There is an interesting defamation lawsuit announced this week by the Miss Universe Organization. The organization which runs the Miss Universe and Miss USA contests (and is co-owned by Donald Trump) is suing Sheena Monnin, who resigned recently as Miss Pennsylvania. Monnin, 27, charged that the competition is rigged and that a fellow contestant saw a list of the top five selectees in the Miss USA pageant before they were actually selected on the program.
Trump responded in his signature over-the-top and vicious way. He attacked her as obviously not competitive and asked people just to look at her to confirm why she lost. He also claims that she was really upset because of the inclusion of transgender contestants this year.
However, Monnin is sticking by her allegations. She has reportedly been joined by a second contestant in the allegation. The second contestant says that Miss Florida Karina Brez knew the pageant’s top five finalists before the top 15 were even announced. She told reporters that she was very upset because she was not on the list.
Monnin has specifically called out Miss Colorado USA Marybel Gonzalez and Miss South Carolina USA Erika Powell as undeserving finalists. That could raise additional legal questions. Calling them undeserving is mere opinion and protected speech. However, to the extent that Monnin is suggesting that they are part of a fraud, it could be defamatory.
The lawsuit could raise some intriguing discovery and arguments. The allegation of fraud is generally treated as a per se category for defamation. There can also be defamation claims by individual contestant officials as defamation per quod — defamation that requires extrinsic evidence to prove its injurious nature. While not named, officials can claim that they are defamed by the allegation and that anyone who knows they are judges or officials this year would make the connection.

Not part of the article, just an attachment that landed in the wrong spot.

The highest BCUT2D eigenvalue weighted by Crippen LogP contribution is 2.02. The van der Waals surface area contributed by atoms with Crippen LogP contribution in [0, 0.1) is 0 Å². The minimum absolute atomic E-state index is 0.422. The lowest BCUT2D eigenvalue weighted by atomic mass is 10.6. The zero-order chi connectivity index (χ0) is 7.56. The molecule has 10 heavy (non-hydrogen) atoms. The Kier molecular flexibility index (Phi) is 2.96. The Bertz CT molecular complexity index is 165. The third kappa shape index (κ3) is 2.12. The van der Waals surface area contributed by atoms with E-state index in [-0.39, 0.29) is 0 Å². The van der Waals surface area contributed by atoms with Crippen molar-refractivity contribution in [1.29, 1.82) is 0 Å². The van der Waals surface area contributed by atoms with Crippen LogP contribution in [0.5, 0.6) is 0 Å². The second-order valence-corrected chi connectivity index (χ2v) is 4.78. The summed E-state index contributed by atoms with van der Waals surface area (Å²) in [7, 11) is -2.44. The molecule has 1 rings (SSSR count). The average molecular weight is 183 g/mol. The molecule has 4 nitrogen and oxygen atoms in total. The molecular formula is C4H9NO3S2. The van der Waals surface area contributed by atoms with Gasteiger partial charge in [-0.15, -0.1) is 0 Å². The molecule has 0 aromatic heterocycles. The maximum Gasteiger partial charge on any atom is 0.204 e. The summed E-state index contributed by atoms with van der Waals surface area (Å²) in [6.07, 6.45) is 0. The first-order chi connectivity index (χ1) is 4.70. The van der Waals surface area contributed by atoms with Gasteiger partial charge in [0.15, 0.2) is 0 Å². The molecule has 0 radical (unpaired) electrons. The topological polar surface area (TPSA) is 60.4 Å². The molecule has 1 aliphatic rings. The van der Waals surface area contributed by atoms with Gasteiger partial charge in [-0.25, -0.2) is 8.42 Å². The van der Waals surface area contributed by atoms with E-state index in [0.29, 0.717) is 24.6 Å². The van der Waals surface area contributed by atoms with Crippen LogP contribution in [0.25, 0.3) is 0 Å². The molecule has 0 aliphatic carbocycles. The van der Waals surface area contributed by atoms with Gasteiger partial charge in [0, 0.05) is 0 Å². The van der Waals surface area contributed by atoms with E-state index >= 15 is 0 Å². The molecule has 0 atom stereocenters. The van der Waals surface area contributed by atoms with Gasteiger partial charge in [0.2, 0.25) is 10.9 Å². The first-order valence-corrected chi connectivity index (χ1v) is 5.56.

I understand why the pageant would see the need to sue. This type of allegation destroys the credibility of the competition to whatever degree it is credible. However, discovery could be problematic since counsel would be allowed to delve into how much judges discuss contestants and rank contestants before the show. As for Monnin, truth is a defense. If she could prove that she was told about this list, she could claim that she was merely disclosing a controversy among the contestants. This can be a grey line in defamation where repeating an allegation can become defamatory. It depends on how it is framed. If someone says that she was told that there was a list by another contestant, that is truth and would not seem actionable unless she knew the allegation to be false. Yet, if she is alleging fraud as a fact, it can be actionable. By the way, the second contestant quoted but not named could find herself outed in litigation and even added as a defendant. Trump and Company could seek to force the reporters to reveal the name of the contestant. Even without the parade of Miss USA contestants, this should make for some interesting depositions.